Five Reasons to Observe Children
Here are some of the reasons that teachers offer when asked about the value of watching and listening to children:
- If I watch the children play, I can discover their interests.
- By observing children, I can assess their developmental levels.
- I look to see what strategies children use to attain their goals.
- Observing children helps me know what skills the children need to practice.
- When I observe children at play, I learn a lot about their personalities.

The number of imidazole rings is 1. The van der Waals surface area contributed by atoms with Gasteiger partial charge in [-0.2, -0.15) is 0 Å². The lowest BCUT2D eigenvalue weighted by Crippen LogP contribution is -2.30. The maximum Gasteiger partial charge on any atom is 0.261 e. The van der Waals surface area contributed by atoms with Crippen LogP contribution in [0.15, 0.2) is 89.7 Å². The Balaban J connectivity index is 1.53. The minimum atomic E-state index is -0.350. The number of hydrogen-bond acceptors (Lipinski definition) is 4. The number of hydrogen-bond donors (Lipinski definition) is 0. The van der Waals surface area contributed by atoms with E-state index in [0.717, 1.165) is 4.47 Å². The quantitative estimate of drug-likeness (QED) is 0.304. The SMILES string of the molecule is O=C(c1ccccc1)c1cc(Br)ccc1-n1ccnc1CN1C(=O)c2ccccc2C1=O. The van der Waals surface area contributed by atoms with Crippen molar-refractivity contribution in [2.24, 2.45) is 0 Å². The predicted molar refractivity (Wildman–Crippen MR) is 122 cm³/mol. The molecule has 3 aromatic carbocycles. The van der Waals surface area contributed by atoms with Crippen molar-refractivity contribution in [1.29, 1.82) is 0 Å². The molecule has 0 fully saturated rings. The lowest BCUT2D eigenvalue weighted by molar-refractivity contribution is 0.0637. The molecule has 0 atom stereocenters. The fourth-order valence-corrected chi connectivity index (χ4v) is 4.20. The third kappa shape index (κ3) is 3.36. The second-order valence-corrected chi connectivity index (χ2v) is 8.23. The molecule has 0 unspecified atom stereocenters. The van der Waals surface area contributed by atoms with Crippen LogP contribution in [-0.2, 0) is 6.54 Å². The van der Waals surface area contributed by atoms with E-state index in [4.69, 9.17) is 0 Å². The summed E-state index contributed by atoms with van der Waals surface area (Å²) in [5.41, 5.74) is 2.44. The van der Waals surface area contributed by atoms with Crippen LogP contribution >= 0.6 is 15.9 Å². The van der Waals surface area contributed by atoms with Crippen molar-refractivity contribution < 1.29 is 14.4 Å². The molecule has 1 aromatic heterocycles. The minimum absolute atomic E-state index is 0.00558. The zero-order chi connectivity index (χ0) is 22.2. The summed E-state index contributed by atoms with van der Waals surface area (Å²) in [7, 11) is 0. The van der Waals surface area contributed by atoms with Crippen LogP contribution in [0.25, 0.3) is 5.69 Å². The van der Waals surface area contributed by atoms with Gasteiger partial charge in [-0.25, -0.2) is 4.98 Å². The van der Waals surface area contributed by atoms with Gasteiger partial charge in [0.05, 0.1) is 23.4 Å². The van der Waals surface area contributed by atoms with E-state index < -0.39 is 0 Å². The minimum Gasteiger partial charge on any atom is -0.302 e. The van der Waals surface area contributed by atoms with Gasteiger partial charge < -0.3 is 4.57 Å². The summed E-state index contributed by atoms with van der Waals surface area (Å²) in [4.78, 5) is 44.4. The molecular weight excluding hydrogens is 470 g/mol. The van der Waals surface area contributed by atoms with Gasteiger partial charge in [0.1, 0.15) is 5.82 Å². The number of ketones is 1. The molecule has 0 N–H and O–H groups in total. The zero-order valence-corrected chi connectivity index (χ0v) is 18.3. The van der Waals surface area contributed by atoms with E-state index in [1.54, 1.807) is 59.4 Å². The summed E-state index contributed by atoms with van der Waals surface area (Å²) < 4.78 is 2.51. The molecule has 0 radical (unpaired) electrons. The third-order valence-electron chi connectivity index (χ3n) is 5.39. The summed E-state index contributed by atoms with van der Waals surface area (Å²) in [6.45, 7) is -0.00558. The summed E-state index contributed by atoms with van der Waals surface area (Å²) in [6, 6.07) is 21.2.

We want to use these reasons again, so we will provide an example that illustrates the general meaning of each:
- Interests—He loves to play with trucks.
- Developmental level—She throws the ball either very hard or not at all, but she does not vary the throw along a continuum of very hard, hard, and soft.
- Strategies—She tries to influence her friend’s actions by controlling all of the crayons.
- Skills—She has trouble stringing beads onto a knotted shoestring.
- Personality—She is reserved and does not like to take risks.
In essence, we can learn at least five attributes of our children when we observe them closely:
- Their interests and preferences
- Their levels of cognitive and social development
- Their strategies for creating desired effects
- Their skills and accomplishments
- Their personalities and temperaments